Thursday, July 30, 2009

World Council of Churches sends letter to Nigerian President.

Two ecumenical bodies--the World Council of Churches (WCC) and the Christian Association of Nigeria--have issued statements on the recent violence in northeastern Nigeria. Also, updates have been received from Ekklesiyar Yan'uwa a Nigeria (EYN--the Church of the Brethren in Nigeria); see story below.

The WCC has called on the Nigerian government to ensure the safety of all its citizens, according to a release from the organization. WCC general secretary Samuel Kobia in a letter to Nigerian President Umaru Musa Yar'Adua sent on Aug. 4, has urged the government to "ensure the safety of all citizens" as well as to see that "all perpetrators (of) acts of violence and human rights violations are brought to justice."

The letter responds to the recent outbreak of violence in the city of Maiduguri and other areas of northeastern Nigeria following clashes between a militant Islamist group and security forces. Some 800 people were killed, including "more than 50 Christians," while "at least 13 churches (...) have been destroyed," according to the WCC release. Two EYN congregations were among those affected by violence in Maiduguri, and several Brethren members in Maiduguri were injured or killed (see the Newsline Special Report of July 29).

Kobia also wrote to the Christian Association of Nigeria (CAN). "We condemn and deplore such wanton acts of violence," his letter to CAN said. The WCC release noted that Nigeria is almost evenly divided between Christians and Muslims, with the northern population being mainly followers of Islam and Christians being more numerous in the south.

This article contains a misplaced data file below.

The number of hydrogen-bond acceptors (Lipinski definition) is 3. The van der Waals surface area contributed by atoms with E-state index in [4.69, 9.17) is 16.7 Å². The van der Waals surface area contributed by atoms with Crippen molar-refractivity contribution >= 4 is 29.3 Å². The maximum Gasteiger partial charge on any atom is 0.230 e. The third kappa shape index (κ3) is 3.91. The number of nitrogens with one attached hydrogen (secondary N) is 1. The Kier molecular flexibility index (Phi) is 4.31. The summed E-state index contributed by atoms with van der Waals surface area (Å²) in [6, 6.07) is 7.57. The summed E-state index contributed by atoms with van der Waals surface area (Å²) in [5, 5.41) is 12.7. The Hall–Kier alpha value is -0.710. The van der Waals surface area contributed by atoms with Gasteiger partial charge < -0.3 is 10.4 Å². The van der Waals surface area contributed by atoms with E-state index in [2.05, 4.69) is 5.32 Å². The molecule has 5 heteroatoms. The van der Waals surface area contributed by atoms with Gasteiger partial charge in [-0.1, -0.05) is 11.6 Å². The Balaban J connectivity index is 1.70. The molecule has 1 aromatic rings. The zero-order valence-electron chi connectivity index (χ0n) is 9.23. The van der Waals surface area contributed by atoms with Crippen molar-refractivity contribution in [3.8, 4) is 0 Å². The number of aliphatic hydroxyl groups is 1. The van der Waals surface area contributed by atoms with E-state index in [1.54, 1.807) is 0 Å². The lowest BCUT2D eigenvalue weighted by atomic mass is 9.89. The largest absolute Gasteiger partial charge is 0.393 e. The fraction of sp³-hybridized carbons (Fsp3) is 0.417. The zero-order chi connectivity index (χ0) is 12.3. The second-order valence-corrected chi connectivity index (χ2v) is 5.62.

Regretting that "inter-communal violence has already claimed the lives of more than 12,000 Nigerians during the past decade," Kobia stated in his letter to the Nigerian president that "the reasons for this violence are rooted in politics rather than religion." Among the factors that "push the country towards violence and insecurity," he listed: "Widespread poverty, corruption, poor governance, and political instability," as well as "abuses by the security forces, including extra-judicial killings and torture."

Commending some "promising" governmental initiatives regarding police reform and the investigation of a 2008 incident of inter-communal violence, Kobia pointed out: "These initiatives have yet to make a tangible impact on the lives of ordinary Nigerians who are constantly facing blatant violations of their human and fundamental rights."

Go to for the full text of Kobia's letter to the Nigerian president. Go to for his letter to the
Christian Association of Nigeria.

Source: 8/6/2009 Newsline Extra

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